That's fine: I understood the words, the description. But what I couldn't quite wrap my mind around was this simple question: How does it actually work?
How much do students sit in front of computer monitors? How does the classroom look or feel? If they are actually online, what stops them from looking up any old answer from any old source, instead of learning the kinds of processes necessary in math and science, for example?
In short, how, exactly, does anybody know if anyone is actually doing something or learning anything — before statewide standardized testing rolls around to provide some metrics?
I'm not so old that computers hadn't started to appear in schools when I attended, but I'm not young enough to quite grasp how the "blended learning" touted in the Carpe Diem model would be of use for dozens, perhaps hundreds, of students.
So when the opportunity was made available to me, I decided to see for myself.
I took a trip to Indianapolis, to Carpe Diem's recently opened Meridian Campus. I took a tour of the facility, asked questions, went into a classroom and observed others. I saw students working. I saw how the model worked.
It was an eye-opening experience.
During the recent public meeting, the presenters on behalf of Carpe Diem were taken to task over the usage of this phrase, admittedly paraphrased, “It's not for everyone.” From where I sat, it appeared that those who were not in favor of the charter didn't mind twisting the phrase into the worst connotation possible.
I don't have to be squeamish about saying it: The Carpe Diem model absolutely is not for everyone. And, depending on a child's interests and the beliefs of parents, that is totally fine.
The school doesn't offer fine arts or music classes, or extracurricular activities like sports. No school plays, drama club, things like that. There is a fitness area, where students are instructed about healthy living and can perform calisthenics and use some exercise machines, but no gym class, per se.
So, if parents' idea of education is to have those options available, or if a student has shown an aptitude for music or theater or athletics — and for the record, there is absolutely nothing wrong with any of those things — then no, the Carpe Diem model is not for you. No one has to get bent out of shape about that, particularly when there are numerous other schools that have each of those kinds of offerings.
If a student thrives on social interaction and is actually more comfortable in larger schools, enjoys having different teachers in different classes in different years, then no, the Carpe Diem model is not for them.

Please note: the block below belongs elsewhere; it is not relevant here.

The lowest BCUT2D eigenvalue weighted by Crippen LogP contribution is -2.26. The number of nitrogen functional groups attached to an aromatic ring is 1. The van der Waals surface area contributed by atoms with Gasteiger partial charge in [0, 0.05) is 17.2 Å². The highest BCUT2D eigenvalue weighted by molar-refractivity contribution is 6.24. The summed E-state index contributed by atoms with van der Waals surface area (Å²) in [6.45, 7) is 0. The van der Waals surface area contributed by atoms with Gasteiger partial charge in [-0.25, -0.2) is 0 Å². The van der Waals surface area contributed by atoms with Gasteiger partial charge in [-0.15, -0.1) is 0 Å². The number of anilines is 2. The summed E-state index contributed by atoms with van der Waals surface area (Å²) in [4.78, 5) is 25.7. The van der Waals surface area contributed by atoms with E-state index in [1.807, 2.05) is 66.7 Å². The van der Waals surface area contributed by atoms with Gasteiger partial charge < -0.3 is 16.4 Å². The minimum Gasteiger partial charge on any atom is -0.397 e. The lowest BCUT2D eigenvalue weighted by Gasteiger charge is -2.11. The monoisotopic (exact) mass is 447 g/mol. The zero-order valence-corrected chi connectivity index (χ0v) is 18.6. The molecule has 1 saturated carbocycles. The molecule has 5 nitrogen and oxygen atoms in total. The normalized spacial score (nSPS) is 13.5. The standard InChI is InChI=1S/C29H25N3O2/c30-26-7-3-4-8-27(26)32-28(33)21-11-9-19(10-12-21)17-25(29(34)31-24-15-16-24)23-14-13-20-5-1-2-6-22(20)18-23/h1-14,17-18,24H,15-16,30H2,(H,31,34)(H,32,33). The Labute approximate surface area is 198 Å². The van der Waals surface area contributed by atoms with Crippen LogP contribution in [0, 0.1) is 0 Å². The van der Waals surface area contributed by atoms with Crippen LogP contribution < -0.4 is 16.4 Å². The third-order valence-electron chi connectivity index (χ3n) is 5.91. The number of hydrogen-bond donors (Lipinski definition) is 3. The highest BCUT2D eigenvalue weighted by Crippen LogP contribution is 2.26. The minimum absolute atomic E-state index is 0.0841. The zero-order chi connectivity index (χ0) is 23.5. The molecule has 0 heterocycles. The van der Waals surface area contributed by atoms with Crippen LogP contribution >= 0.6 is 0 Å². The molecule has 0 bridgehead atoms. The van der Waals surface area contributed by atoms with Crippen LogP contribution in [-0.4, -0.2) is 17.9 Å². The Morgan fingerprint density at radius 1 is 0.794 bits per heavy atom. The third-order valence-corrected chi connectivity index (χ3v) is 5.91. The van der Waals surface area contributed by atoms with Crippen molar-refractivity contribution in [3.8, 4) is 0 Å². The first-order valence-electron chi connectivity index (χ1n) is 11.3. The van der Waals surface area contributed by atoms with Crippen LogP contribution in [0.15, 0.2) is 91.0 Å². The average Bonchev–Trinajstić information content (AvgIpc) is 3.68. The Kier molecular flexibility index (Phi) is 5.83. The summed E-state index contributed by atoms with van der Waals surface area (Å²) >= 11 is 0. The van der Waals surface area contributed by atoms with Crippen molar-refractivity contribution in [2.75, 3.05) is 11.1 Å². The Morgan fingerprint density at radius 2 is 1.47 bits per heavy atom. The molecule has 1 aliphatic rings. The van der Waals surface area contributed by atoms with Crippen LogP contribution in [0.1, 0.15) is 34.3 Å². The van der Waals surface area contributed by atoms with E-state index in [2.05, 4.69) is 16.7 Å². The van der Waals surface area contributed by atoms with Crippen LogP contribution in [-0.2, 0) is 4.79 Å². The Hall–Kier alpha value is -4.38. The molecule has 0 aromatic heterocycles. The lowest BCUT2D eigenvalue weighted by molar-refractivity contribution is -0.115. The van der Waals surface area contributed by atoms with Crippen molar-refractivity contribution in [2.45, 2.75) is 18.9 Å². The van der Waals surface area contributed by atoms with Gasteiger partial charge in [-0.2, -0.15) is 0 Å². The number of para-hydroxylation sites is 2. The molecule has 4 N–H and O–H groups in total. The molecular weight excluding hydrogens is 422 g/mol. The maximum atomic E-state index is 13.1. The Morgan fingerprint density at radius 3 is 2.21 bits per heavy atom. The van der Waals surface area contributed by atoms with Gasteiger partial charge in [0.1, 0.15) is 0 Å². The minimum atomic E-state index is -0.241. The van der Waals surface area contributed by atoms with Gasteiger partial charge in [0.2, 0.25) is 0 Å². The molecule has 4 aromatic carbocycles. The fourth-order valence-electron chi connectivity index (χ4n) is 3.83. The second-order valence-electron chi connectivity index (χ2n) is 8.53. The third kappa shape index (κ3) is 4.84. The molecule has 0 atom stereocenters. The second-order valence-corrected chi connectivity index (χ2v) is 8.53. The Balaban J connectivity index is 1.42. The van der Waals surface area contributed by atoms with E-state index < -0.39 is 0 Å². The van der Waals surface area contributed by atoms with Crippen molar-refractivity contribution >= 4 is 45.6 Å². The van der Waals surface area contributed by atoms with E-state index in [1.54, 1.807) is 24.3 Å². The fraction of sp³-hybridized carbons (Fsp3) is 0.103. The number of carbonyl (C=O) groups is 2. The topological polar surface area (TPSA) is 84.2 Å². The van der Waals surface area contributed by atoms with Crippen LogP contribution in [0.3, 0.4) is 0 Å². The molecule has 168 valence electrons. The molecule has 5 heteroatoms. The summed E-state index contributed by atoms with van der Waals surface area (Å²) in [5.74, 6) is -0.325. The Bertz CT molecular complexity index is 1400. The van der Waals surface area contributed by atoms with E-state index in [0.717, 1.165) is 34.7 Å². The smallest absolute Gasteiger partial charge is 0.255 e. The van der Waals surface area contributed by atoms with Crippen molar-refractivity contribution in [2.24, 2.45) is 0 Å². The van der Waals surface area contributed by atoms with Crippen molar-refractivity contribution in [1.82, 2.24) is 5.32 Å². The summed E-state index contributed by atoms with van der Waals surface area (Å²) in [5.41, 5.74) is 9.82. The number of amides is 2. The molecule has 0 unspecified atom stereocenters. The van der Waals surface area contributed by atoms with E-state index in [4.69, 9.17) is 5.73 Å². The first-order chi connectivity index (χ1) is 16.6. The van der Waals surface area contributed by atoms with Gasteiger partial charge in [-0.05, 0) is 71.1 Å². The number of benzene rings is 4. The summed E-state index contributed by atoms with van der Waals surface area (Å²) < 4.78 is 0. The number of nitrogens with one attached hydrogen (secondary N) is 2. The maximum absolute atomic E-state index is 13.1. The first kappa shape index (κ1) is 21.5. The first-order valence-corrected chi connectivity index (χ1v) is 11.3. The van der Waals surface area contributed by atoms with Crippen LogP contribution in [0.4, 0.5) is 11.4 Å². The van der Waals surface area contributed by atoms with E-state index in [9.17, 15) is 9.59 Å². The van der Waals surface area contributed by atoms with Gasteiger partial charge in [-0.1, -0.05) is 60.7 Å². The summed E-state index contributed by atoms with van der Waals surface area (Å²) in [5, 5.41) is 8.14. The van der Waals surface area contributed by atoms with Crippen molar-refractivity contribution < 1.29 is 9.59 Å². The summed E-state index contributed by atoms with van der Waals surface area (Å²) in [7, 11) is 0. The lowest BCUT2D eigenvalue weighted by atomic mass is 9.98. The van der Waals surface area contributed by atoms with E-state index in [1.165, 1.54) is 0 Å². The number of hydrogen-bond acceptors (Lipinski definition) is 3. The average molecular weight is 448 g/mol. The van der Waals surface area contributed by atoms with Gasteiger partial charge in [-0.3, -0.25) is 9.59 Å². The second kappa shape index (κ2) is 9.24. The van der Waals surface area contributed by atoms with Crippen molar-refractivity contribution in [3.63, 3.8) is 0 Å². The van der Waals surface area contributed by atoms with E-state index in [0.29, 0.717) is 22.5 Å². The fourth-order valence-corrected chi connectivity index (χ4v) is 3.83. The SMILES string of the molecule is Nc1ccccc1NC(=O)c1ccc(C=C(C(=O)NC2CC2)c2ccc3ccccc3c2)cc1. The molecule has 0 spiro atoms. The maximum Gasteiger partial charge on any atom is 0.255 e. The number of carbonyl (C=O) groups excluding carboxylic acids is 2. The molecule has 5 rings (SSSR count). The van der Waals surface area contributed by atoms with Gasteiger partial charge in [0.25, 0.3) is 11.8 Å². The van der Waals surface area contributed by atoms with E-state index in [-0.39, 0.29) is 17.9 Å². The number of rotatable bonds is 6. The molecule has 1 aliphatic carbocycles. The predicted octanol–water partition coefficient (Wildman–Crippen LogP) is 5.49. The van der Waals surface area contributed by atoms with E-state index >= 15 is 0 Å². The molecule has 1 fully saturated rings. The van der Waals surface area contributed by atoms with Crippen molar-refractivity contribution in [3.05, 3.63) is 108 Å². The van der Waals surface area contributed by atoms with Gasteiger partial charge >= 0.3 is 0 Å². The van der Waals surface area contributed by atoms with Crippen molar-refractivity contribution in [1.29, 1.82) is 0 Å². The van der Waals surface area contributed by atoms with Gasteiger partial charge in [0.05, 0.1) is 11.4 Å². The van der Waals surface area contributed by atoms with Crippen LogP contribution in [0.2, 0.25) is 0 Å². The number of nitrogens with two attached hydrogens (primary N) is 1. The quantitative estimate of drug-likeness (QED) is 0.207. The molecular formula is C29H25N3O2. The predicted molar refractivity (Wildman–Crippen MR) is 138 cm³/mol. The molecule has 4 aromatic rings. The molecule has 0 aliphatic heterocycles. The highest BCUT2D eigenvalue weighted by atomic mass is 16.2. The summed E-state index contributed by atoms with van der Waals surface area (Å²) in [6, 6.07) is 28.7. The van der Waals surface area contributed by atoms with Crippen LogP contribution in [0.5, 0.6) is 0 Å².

Instead, from my view, the Carpe Diem model is based on one word: Production.
Not that other schools, and other systems, aren't. But the Carpe Diem model requires consistent initiative by students for production – and make no mistake, that production is monitored closely.
The school day at Indianapolis' Meridian Campus, for example, starts with an assembly where messages of the day are disseminated and the previous days' top producers are named.
Why does that matter? Because Carpe Diem doesn't shy away from the fact that in life, production does matter. Yes, quality of work in a school is intrinsic and expected, and yes, at Carpe Diem, work is evaluated and grades earned and given.
But Carpe Diem also attempts to teach students that some life skills – like self-motivation and the setting of goals, as well as the ability to work unsupervised and still be productive – translates into learning.
How so? Each of the five photos and captions attached with this story contains observations I made and answers to questions I asked during my tour and hopefully serve as a primer for how the Carpe Diem model works. The primer is not meant to be a catch-all for every question a parent might have, nor an endorsement of the school itself — as always with school choice, it is the responsibility of adults to engage, ask questions, and determine if there is a fit for their children.
The school is set to open this fall at 1025 W. Rudisill Blvd., if conditions set by the Indiana Charter Schools Board are met. There would be a projected 130 students: 30 in sixth grade and 25 each in grades seven through 11. There would be no seniors in the first year of the school's operation.